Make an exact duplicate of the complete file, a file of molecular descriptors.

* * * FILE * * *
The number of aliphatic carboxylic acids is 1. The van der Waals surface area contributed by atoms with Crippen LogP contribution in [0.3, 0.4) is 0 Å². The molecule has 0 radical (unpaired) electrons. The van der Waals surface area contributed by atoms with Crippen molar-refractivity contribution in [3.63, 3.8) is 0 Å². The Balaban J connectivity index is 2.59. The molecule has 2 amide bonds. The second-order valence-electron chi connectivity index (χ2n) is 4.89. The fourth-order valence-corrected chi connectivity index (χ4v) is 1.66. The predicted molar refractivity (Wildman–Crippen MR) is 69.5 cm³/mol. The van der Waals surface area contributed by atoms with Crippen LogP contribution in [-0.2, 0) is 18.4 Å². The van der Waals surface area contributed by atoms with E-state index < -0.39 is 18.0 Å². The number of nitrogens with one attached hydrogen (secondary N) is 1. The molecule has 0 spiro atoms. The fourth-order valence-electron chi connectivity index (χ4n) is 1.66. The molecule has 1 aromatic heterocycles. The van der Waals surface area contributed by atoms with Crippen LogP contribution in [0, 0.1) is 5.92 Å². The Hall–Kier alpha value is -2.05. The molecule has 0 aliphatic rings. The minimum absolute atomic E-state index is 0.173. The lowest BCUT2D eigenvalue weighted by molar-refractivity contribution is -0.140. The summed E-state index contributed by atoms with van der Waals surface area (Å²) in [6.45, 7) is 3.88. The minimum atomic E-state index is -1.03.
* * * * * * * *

The number of aliphatic carboxylic acids is 1. The van der Waals surface area contributed by atoms with Crippen LogP contribution in [0.3, 0.4) is 0 Å². The molecule has 0 radical (unpaired) electrons. The van der Waals surface area contributed by atoms with Crippen molar-refractivity contribution in [3.63, 3.8) is 0 Å². The Balaban J connectivity index is 2.59. The molecule has 2 amide bonds. The second-order valence-electron chi connectivity index (χ2n) is 4.89. The fourth-order valence-corrected chi connectivity index (χ4v) is 1.66. The predicted molar refractivity (Wildman–Crippen MR) is 69.5 cm³/mol. The van der Waals surface area contributed by atoms with Crippen LogP contribution in [-0.2, 0) is 18.4 Å². The van der Waals surface area contributed by atoms with E-state index < -0.39 is 18.0 Å². The number of nitrogens with one attached hydrogen (secondary N) is 1. The molecule has 0 spiro atoms. The fourth-order valence-electron chi connectivity index (χ4n) is 1.66. The molecule has 1 aromatic heterocycles. The van der Waals surface area contributed by atoms with Crippen LogP contribution in [0, 0.1) is 5.92 Å². The Hall–Kier alpha value is -2.05. The molecule has 0 aliphatic rings. The minimum absolute atomic E-state index is 0.173. The lowest BCUT2D eigenvalue weighted by molar-refractivity contribution is -0.140. The summed E-state index contributed by atoms with van der Waals surface area (Å²) in [6.45, 7) is 3.88. The minimum atomic E-state index is -1.03.